1. In your Lacy Leaf mitts, I don't understand the part where you are doing the thumb -Next rnd – thumb placement: P2, k13, p2, knit the next 5 sts with waste yarn and sl these sts back to LH needle, and knit to end of rnd with working yarn - can you you make this clearer? do I put stitches on waste and then knit with the waste????
    thanks for your help

  2. "Knit the next 5 sts with waste yarn" means to use a separate strand of yarn (any scrap of yarn you have handy, like 12-14" worth) to knit those sts, i.e. wrap the yarn around your RH needle tip to work the knit st, etc.

    Hope that helps! When you then get back to knitting the thumb, you will carefully take out this waste yarn to expose sts that will need to be picked up and knit to become the thumb.

  3. Anonymous, If I were reading that pattern, I would do the following: P2, K12, P2, then I would grab a piece of waste yarn the same approximate gauge as my working yarn and knit 5 stitches on the waste yarn. Then I would slide the 5 stitches made of waste yarn back onto the left hand needle, and would drop the waste yarn end and pick up the working yarn, and work the waste yarn stitches with the working yarn. If I then looked at the last 5 stitches on the right hand needle, the last three rows would look like a row of loops over the needle in the working yarn, with a row of waste yarn stitches under that and a row of working yarn stitches under that. My guess is that she is going to have you pick up the stitches on that bottom row and pick up the stitches on the next row of working yarn stitches with another needle, then pull out the waste yarn (and proceed to knit a bit of edging around the thumb hole.)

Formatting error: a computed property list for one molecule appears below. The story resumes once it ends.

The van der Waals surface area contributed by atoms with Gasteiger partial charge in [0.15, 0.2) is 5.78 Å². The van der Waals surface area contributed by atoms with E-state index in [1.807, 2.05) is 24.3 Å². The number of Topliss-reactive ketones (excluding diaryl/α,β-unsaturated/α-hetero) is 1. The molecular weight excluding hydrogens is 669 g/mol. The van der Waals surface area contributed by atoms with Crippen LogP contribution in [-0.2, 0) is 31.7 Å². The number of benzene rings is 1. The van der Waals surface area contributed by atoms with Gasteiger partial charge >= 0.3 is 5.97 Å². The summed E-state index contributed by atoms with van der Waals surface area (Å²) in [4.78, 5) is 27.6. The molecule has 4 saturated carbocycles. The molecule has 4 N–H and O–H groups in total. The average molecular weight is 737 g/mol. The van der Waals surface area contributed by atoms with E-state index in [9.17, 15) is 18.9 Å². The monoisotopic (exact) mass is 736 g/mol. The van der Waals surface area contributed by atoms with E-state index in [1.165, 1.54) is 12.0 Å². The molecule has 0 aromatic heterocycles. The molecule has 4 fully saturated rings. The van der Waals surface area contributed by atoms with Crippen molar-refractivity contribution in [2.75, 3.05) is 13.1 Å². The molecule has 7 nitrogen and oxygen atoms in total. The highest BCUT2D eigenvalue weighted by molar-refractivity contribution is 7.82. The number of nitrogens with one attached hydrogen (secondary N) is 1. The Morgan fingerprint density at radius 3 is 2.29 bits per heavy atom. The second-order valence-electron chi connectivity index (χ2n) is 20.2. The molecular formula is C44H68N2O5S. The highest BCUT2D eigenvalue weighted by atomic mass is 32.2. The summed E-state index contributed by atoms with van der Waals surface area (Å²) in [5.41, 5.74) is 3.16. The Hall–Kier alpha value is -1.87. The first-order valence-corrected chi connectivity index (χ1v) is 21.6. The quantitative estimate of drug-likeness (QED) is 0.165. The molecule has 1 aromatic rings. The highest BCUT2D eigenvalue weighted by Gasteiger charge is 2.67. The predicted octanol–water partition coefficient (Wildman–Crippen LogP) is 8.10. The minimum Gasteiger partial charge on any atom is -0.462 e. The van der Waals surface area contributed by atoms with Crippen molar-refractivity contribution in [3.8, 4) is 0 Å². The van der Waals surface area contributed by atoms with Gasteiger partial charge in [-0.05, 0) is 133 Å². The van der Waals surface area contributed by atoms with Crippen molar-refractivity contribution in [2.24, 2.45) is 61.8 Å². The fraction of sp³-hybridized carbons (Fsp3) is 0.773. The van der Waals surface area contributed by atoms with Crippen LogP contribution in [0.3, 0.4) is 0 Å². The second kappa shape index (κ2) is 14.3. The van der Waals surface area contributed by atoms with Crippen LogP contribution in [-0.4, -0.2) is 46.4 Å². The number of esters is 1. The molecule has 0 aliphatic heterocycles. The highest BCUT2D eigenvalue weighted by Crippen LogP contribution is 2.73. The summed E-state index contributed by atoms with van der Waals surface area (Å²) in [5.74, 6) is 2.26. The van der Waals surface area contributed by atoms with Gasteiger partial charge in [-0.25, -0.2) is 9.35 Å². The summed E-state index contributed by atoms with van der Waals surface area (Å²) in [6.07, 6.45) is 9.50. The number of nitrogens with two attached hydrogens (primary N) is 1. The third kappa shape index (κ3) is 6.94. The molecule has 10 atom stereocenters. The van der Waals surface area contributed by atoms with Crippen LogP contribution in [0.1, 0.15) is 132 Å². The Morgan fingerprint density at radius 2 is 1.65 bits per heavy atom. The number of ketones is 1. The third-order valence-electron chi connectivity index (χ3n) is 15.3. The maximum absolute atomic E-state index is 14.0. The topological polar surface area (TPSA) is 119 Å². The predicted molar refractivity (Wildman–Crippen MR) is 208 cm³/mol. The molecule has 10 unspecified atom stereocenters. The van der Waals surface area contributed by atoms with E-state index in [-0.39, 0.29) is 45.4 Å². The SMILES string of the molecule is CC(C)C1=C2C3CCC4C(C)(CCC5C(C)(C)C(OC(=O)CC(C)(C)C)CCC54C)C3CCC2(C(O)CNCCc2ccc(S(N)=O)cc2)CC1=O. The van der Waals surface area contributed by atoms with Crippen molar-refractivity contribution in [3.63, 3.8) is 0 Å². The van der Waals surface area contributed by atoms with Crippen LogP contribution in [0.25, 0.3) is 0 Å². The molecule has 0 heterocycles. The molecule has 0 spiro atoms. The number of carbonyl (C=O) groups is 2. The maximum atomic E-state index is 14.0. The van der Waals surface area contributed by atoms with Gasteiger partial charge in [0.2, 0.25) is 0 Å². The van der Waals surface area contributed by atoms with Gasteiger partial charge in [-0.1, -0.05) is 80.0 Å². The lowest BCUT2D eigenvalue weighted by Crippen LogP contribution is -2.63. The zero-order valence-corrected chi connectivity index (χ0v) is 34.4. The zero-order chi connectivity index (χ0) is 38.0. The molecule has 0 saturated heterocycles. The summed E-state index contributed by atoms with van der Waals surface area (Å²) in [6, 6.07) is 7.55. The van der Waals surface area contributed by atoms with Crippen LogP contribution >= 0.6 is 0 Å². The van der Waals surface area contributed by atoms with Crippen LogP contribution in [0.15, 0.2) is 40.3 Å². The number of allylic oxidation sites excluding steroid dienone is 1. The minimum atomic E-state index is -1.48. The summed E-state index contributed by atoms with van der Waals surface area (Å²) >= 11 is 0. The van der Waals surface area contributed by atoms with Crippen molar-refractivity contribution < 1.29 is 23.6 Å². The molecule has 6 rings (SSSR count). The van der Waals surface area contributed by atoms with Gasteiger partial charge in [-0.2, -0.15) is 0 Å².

4. In your Lovely Lacey Mitts, the Lace Stitch says Rep rows 1-16 for pattern. However, in the Est pattern portion, it reads "Cont working as est through row 16 of Lace Stitch then work rows 1-11 once more, ending the last row 2 sts before the end". I'm a new knitter and don't understand the instructions. After I finish the Lace Stitch Row 1-16, where do I go? Thanks so much! Beautiful pattern!

    1. Hi Anonymous, as i read it, after you finish one full rep of the lace pattern, you go back to row one and work the chart only until row 11, ending the 11th row 2 stitches before the end.

  5. Great interview! Katherine, I enjoyed the insight into your design process. I'm a budding designer myself, and it was fun to compare my approach with yours. Interestingly, they are very similar :-)

  6. Katherine the interview was great reading. It gave insight to you and your design process. I love your designs and enjoy knitting them. I wish I had a figure that they would flatter, I would love to wear them.

  7. Great interview Katherine...can I please have your yarn wall?! I'm so jealous. Your patterns are great and I love getting your emails. Continue your fab work!